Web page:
Published on July 8th, 2016 | by Daniel Sherman Fernandez0
Will The Diesel Car Be Replaced By The Electric Car?
Stricter European emission looming in the near term, standards to progressively increase the costs of diesels engines, which will require expensive after-treatment systems to meet new rules. This will increase the retail price of diesel models, which are less expensive to purchase than most rival models today. It also will make the total cost of ownership of diesels less competitive, whereas today a diesel becomes less expensive to run than its rivals after as little as 30,000km. At the same time, electric vehicles and plug-in hybrids will gain in competiveness because the cost of their batteries will decrease with their range and performance will increase. Diesel engines will account for 9% of new-car sales in Europe by 2030 which is down from about 50% today as automaker are forced to rely on electrified powertrains to meet tougher emissions rules.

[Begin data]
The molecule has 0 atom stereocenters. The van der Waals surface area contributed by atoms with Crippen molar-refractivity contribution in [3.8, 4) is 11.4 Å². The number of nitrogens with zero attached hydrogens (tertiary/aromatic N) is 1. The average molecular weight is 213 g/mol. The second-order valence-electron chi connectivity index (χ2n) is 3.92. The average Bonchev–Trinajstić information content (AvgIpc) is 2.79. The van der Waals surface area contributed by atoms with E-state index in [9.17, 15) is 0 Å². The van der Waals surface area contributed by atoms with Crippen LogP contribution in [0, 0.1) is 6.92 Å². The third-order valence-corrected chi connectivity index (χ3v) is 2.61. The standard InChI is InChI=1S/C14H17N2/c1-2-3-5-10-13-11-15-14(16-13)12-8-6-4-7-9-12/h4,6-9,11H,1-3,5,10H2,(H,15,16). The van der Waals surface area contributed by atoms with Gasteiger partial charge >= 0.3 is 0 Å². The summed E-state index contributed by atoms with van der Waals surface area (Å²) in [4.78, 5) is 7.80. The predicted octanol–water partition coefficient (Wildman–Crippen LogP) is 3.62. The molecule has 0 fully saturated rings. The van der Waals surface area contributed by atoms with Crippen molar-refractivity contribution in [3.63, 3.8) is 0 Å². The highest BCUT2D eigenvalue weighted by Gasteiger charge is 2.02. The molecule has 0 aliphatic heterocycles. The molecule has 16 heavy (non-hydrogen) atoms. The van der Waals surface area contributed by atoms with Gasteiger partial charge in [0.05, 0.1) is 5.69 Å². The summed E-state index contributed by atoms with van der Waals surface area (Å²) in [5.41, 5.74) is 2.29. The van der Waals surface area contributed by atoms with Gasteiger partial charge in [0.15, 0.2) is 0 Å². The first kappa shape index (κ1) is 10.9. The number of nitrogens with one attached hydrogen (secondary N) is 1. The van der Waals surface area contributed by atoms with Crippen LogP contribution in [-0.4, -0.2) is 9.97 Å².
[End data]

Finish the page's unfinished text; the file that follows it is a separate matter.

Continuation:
There are several other factors that are expected to boost the shift toward electrified powertrains in Europe:
- The growing appreciation by customers of the brisk acceleration that EVs provide will make that feature more important than top-end speeds that are seldom if ever reached.
- EVs that are homologated to travel 500km on a single charge will achieve a real range of 300km, which is enough to alleviate range anxiety in most customers.
- Software improvements will make it possible to significantly increase the range of an EV during its life cycle, which is something automaker could not do with internal combustion engines.